Stories + Views
Doubts cast on Telegraph claims about falling maths standards
FullFact investigated a Telegraph article stating that maths standards in schools had “declined sharply” since the 1970s. The Telegraph cited research by Dr Jeremy Hodgen, lecturer in education at King’s College, London, to justify its claim. But FullFact found that Dr Hodgen’s research indicated only “a slight decline in attainment over the 30 year period” although the number of pupils who didn’t reach Level 1 had markedly increased (from 7% in 1976 to 15% in 2008/9). The Telegraph, therefore, based its conclusion about falling maths standards on the lower results at the top end and ignored the “slight decline” overall.
The Telegraph also didn’t say that Dr Hodgen’s investigation was restricted to ratio tests and did not look at maths generally. Earlier research by Dr Hodgen in 2009 which looked at pupils’ performance in algebra, ratio and decimals tests found “there has been little overall change in maths attainments since 1976.”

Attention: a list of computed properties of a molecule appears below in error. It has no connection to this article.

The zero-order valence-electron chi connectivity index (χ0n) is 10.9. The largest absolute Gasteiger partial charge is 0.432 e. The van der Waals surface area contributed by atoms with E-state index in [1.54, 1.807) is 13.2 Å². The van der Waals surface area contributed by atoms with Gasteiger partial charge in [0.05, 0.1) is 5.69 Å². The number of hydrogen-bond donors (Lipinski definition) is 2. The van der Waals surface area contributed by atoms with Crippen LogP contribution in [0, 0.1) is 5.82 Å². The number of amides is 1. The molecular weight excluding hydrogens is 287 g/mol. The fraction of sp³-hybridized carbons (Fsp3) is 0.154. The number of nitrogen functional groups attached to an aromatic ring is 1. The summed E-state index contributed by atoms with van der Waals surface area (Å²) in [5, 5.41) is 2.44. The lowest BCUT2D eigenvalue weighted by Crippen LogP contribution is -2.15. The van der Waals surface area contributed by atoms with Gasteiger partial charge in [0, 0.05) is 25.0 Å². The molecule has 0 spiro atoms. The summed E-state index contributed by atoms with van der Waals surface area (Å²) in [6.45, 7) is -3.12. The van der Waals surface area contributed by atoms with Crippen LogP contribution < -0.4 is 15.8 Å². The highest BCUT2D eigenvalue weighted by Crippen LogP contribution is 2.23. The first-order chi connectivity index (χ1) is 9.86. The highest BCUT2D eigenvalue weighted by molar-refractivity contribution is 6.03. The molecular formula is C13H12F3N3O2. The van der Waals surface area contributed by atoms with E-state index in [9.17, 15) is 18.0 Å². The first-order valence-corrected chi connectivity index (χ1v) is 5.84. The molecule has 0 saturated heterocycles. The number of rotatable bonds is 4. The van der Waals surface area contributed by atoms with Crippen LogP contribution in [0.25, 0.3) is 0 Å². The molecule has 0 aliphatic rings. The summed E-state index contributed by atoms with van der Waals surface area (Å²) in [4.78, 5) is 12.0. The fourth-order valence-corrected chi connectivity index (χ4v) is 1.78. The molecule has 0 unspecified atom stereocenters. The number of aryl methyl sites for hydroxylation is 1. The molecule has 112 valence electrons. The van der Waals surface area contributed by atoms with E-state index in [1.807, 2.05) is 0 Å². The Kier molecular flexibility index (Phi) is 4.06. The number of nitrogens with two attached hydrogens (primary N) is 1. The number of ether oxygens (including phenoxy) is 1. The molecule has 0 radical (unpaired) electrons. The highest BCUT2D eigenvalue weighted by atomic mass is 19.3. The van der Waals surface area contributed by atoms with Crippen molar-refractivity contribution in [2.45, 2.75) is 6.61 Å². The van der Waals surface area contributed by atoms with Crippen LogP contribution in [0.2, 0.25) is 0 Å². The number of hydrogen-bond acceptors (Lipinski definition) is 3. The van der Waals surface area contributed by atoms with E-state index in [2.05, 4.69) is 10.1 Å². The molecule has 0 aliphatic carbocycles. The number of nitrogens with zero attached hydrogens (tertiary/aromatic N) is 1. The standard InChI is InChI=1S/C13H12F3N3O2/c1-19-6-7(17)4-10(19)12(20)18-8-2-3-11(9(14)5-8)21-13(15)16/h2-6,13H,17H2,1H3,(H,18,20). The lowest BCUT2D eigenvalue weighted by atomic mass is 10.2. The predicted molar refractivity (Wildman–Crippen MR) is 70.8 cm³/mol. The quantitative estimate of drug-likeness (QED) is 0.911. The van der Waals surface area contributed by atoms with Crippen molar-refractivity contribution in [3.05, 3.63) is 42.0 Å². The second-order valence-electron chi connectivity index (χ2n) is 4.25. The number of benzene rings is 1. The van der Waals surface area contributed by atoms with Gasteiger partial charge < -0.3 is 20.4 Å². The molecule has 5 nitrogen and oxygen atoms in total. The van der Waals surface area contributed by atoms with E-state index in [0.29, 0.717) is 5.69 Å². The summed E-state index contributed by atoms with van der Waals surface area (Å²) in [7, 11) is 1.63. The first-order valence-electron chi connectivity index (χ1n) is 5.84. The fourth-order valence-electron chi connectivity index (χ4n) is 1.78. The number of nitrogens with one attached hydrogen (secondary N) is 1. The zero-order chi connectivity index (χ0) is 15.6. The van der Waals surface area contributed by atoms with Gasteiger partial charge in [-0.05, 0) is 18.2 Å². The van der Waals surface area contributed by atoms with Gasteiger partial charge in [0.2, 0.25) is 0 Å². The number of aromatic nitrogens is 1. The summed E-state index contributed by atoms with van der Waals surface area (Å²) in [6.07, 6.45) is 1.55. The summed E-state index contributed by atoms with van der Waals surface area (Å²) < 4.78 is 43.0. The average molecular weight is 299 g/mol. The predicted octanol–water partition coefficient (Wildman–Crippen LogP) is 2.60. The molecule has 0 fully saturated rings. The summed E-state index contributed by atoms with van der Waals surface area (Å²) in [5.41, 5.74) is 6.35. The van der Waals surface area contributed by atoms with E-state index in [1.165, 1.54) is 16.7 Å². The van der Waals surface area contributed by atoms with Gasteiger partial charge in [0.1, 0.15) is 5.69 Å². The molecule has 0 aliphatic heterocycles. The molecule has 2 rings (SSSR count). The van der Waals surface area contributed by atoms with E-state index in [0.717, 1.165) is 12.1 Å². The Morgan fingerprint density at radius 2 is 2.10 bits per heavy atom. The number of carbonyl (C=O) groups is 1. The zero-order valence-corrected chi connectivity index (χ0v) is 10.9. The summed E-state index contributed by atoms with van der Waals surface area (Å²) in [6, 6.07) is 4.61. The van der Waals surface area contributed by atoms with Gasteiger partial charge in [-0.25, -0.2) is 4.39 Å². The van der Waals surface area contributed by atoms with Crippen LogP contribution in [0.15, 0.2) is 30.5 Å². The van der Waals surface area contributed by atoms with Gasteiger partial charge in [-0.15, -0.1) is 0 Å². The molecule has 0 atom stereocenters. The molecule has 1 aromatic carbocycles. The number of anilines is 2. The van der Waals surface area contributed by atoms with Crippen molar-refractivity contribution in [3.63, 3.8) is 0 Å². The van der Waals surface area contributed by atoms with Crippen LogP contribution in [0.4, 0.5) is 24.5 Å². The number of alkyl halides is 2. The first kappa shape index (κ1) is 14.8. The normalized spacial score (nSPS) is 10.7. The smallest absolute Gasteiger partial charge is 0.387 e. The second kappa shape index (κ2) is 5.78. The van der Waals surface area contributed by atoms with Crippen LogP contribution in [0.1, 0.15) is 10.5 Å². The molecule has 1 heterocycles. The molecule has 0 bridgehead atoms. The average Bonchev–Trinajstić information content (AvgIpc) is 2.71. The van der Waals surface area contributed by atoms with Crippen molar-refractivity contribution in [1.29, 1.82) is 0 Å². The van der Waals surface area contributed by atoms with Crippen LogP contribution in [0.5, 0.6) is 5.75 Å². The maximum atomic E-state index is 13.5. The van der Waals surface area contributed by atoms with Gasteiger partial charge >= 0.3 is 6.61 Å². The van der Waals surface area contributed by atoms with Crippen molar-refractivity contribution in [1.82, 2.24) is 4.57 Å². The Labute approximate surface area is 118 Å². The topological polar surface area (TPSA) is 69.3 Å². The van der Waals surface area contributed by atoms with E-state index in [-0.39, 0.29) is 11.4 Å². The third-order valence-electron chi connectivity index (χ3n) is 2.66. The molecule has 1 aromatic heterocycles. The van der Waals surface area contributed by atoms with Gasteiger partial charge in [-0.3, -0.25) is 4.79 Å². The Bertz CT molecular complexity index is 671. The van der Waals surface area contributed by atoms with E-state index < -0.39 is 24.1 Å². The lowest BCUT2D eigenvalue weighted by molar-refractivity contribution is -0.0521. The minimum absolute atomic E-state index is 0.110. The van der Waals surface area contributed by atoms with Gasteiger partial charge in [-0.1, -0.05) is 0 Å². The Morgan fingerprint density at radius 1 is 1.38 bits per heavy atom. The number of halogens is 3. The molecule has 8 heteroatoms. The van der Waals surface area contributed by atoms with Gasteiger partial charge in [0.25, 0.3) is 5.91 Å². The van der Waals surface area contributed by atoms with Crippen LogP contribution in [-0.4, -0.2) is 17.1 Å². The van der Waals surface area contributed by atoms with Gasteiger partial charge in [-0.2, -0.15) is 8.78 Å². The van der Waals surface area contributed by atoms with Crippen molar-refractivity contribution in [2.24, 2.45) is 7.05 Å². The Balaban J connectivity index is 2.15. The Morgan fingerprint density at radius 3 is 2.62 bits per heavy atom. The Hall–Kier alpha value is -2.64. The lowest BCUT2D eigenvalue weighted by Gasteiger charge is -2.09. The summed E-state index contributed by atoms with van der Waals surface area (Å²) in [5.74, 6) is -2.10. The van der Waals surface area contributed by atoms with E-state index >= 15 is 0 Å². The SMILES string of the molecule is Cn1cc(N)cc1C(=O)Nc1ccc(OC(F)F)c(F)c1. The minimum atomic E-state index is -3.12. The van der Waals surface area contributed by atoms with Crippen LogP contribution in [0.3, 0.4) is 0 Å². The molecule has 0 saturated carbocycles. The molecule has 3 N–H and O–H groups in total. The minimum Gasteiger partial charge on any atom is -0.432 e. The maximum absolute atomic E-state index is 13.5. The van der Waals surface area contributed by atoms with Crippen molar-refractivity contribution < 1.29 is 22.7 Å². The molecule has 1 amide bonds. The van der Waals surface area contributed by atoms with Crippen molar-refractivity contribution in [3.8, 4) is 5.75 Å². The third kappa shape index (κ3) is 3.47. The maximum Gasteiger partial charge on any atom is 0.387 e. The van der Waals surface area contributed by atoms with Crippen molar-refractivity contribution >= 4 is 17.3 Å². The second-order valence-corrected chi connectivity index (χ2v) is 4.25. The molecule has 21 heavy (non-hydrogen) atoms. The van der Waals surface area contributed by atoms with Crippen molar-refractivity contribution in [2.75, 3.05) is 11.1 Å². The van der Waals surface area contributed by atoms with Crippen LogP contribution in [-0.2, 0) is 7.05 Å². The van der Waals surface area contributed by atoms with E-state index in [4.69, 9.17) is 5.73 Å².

Following FullFact’s investigation which find the Telegraph article to be misleading, the paper should issue a correction.
Update (published 30 June 2012): On 21 June 2012, Michael Gove misled the House by saying: “researchers from King’s college London reporting today that teenagers’ maths skills have declined over the last 30 years.” Mr Gove should also issue a correction and apologise to fellow MPs for his error.
Update (3 July 2012): FullFact has published an update to their investigation. This can be read in full by clicking on the FullFact link above. The update said that Dr Hodgen’s research also found decline in pupils’ ability to handle fractions and algebra but a slight increase in some aspects of pupils’ understanding of decimals. FullFact concluded that the Telegraph’s headline was a fair summary of the research but the subject was more complex that the headline suggested. Dr Hodgen pointed out that the Trends in International Mathematics and Science (TIMSS) survey revealed a different trend. This is discussed more fully here.